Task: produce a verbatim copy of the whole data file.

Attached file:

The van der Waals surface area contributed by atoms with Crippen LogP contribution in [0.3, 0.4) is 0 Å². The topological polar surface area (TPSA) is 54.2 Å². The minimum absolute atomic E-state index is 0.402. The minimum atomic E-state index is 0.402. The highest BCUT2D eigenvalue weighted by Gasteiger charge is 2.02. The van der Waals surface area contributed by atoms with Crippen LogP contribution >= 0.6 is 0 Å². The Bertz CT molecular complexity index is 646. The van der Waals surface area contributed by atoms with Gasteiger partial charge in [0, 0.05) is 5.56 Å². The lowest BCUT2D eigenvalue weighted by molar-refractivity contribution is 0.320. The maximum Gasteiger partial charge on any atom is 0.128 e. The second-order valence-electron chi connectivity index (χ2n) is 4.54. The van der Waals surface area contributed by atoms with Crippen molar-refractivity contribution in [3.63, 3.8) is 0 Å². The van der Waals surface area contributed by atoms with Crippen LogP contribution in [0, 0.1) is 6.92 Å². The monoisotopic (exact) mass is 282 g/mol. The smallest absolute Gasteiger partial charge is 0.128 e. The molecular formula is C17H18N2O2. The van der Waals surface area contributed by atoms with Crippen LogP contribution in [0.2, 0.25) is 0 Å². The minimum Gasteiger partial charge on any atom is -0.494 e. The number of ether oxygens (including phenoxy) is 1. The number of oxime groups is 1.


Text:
The van der Waals surface area contributed by atoms with Crippen LogP contribution in [0.3, 0.4) is 0 Å². The topological polar surface area (TPSA) is 54.2 Å². The minimum absolute atomic E-state index is 0.402. The minimum atomic E-state index is 0.402. The highest BCUT2D eigenvalue weighted by Gasteiger charge is 2.02. The van der Waals surface area contributed by atoms with Crippen LogP contribution >= 0.6 is 0 Å². The Bertz CT molecular complexity index is 646. The van der Waals surface area contributed by atoms with Gasteiger partial charge in [0, 0.05) is 5.56 Å². The lowest BCUT2D eigenvalue weighted by molar-refractivity contribution is 0.320. The maximum Gasteiger partial charge on any atom is 0.128 e. The second-order valence-electron chi connectivity index (χ2n) is 4.54. The van der Waals surface area contributed by atoms with Crippen molar-refractivity contribution in [3.63, 3.8) is 0 Å². The van der Waals surface area contributed by atoms with Crippen LogP contribution in [0, 0.1) is 6.92 Å². The monoisotopic (exact) mass is 282 g/mol. The smallest absolute Gasteiger partial charge is 0.128 e. The molecular formula is C17H18N2O2. The van der Waals surface area contributed by atoms with Crippen LogP contribution in [0.2, 0.25) is 0 Å². The minimum Gasteiger partial charge on any atom is -0.494 e. The number of ether oxygens (including phenoxy) is 1. The number of oxime groups is 1.